Hot sealing wax is thereafter poured upon the cells, preferably to the depth indicated at 17 in Fig. 2, a portion of the batteries being shown uncovered, for the purpose at more clearly showing the manner of construction. The covers 13 and 16 besides preventing the sealing Wax from coming in contact with the wax usually present in the upper portion of each cell, also prevent it from falling down between the cells. There is not only a saving in wax, but heating of the cells is avoided and the contents thereof left undisturbed.
' I claim as my invention:
1. The combination with a battery structure having a plurality of cells, of partitions dividing said cells and cover plates seated upon the cells and fitting between the said partitions, the said cover plates each being provided with openings for cell terminals.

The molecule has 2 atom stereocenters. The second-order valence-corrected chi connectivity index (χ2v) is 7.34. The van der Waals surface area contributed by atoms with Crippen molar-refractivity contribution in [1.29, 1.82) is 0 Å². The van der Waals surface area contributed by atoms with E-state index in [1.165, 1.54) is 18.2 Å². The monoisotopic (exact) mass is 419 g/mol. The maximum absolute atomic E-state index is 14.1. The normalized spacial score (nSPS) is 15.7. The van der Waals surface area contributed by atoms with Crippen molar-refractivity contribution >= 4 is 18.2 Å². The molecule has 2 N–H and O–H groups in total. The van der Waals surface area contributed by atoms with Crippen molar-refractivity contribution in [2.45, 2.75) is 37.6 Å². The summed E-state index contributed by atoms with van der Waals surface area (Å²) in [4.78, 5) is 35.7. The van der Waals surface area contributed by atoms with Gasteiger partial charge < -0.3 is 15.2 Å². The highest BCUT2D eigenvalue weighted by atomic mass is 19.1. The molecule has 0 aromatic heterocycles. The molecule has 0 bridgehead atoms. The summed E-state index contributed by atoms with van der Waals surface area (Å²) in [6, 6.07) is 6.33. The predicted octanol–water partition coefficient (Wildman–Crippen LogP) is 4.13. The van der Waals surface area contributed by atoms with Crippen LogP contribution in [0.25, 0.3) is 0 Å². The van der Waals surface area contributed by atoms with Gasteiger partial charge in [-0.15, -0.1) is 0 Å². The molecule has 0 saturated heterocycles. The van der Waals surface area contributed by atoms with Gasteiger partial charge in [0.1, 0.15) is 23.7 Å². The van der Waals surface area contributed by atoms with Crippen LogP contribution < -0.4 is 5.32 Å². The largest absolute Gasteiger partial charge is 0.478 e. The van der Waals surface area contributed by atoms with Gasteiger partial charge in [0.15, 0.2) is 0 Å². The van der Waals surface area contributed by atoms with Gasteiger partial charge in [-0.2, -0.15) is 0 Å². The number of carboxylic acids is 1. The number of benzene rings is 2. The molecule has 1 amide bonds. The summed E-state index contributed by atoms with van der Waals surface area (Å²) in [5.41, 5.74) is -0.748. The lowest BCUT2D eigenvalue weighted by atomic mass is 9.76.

2. The combination with a battery structure, of a plurality of compartments each adapted to contain a single cell, and a cover plate fitting between the walls oteach compartment adjacent to the upper end thereof and seated upon the adjacent cell.
3. The combination with battery structure, of a plurality of cells, means for holding said cells in spaced relation, insulating cover material for the upper ends of said cells, a pair of terminals on each of said cells extending through openings in said cover material, and sealing Wax covering said material and imbedding said terminals.
In testimony whereof I, the said HARRY H. HIPWELL, have hereunto set my hand.
HARRY H. HIPWELL.
|Citing Patent||Filing date||Publication date||Applicant||Title|
|US6627345||Mar 28, 2000||Sep 30, 2003||Black & Decker Inc.||Battery pack|
|U.S. Classification||429/156, 429/184|
|Cooperative Classification||H01M6/44, Y02E60/12|